My thanks to you all for teaching me so much in a short amount of time.

Dawn

DarkHelmetII
Posts: 114
Joined: Mon Jul 24, 2017 12:25 pm

Re: Boglehead Expertise Wanted (& Appreciated!)

Post by DarkHelmetII » Wed May 30, 2018 7:38 am

On the 529, I think you should consider moving some or all into the 529. Rationale being:

Let's assume "worst case", neither child goes to college and you withdraw the money for non-educational expenses. When you withdraw you will pay ordinary income tax + 10% penalty. BUT ... you don't pay any taxes on the money as it's growing. Because your time frame to college is ~6 year you will likely be invested heavily in bonds which are tax inefficient (so the annual tax deferral is worth something to you). Right now in money market / CD account, your money is taxed every single year.

And then obviously if you use the funds for college then you are better off.

Grt2bOutdoors
Posts: 19084
Joined: Thu Apr 05, 2007 8:20 pm
Location: New York

Re: Boglehead Expertise Wanted (& Appreciated!)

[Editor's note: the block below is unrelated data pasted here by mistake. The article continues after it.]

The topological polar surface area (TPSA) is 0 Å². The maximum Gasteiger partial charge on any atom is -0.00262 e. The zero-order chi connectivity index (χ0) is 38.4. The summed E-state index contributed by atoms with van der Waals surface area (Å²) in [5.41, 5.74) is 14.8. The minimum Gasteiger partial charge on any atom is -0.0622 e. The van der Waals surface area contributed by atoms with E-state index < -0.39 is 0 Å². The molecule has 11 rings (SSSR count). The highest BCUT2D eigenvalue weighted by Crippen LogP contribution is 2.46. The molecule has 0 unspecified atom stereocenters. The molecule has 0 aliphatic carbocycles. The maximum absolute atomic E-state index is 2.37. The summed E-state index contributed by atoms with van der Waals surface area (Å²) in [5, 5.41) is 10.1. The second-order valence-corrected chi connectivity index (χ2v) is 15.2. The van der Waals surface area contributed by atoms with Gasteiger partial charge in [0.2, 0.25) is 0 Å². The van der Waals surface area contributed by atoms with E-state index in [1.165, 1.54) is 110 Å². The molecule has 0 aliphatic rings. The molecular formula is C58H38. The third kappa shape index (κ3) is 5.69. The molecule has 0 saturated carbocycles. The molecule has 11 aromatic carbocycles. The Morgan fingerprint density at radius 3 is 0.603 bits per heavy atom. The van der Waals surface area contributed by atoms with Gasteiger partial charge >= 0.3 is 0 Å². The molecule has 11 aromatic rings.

Post by Grt2bOutdoors » Wed May 30, 2018 8:08 am

Welcome to the forum!

529 Plan - My understanding is California offers no tax deduction for contributions to 529 plans. You may want to consider using Vanguard 529 Plan or Utah Plan (my529.org). If you open a 529 plan, open 2 accounts, 1 for each child. Select an age based option which will become more conservative as college approaches. 1.75% is safe, but fully taxable by Fed and State, reducing your overall net interest rate earned by a considerable amount.

Variable Annuity - Vanguard Balanced is the equivalent of Vanguard Wellington fund. Vanguard Growth Fund is equivalent of Morgan Growth fund. Vanguard Capital Growth is run to mimic the Vanguard Primecap fund. You don't have to pick just one fund within variable annuity, you can allocate percentages to different funds say 25% to Capital Growth, 25% to Growth, 25% to Total Stock Market and 25% to Total Bond.